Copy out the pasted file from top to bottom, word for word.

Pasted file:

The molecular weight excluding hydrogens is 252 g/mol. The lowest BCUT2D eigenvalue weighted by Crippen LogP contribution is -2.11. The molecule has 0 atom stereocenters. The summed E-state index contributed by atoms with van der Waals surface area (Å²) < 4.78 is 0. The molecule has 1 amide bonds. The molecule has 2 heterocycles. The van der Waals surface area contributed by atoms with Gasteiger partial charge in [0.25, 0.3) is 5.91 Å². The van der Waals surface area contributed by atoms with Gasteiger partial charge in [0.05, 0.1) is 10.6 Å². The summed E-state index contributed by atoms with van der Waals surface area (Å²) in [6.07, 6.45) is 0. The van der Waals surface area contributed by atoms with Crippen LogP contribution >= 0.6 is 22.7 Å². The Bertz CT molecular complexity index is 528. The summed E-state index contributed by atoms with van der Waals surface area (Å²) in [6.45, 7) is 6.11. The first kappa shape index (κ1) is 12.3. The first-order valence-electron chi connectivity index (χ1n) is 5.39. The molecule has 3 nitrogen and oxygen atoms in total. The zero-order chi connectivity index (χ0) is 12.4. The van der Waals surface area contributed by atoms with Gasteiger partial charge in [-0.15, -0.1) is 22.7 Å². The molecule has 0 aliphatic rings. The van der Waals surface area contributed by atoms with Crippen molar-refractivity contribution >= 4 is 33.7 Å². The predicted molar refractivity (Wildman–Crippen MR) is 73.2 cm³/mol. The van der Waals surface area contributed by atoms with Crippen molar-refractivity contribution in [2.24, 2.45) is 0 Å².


The molecular weight excluding hydrogens is 252 g/mol. The lowest BCUT2D eigenvalue weighted by Crippen LogP contribution is -2.11. The molecule has 0 atom stereocenters. The summed E-state index contributed by atoms with van der Waals surface area (Å²) < 4.78 is 0. The molecule has 1 amide bonds. The molecule has 2 heterocycles. The van der Waals surface area contributed by atoms with Gasteiger partial charge in [0.25, 0.3) is 5.91 Å². The van der Waals surface area contributed by atoms with Gasteiger partial charge in [0.05, 0.1) is 10.6 Å². The summed E-state index contributed by atoms with van der Waals surface area (Å²) in [6.07, 6.45) is 0. The van der Waals surface area contributed by atoms with Crippen LogP contribution >= 0.6 is 22.7 Å². The Bertz CT molecular complexity index is 528. The summed E-state index contributed by atoms with van der Waals surface area (Å²) in [6.45, 7) is 6.11. The first kappa shape index (κ1) is 12.3. The first-order valence-electron chi connectivity index (χ1n) is 5.39. The molecule has 3 nitrogen and oxygen atoms in total. The zero-order chi connectivity index (χ0) is 12.4. The van der Waals surface area contributed by atoms with Gasteiger partial charge in [-0.15, -0.1) is 22.7 Å². The molecule has 0 aliphatic rings. The van der Waals surface area contributed by atoms with Crippen molar-refractivity contribution >= 4 is 33.7 Å². The predicted molar refractivity (Wildman–Crippen MR) is 73.2 cm³/mol. The van der Waals surface area contributed by atoms with Crippen molar-refractivity contribution in [2.24, 2.45) is 0 Å².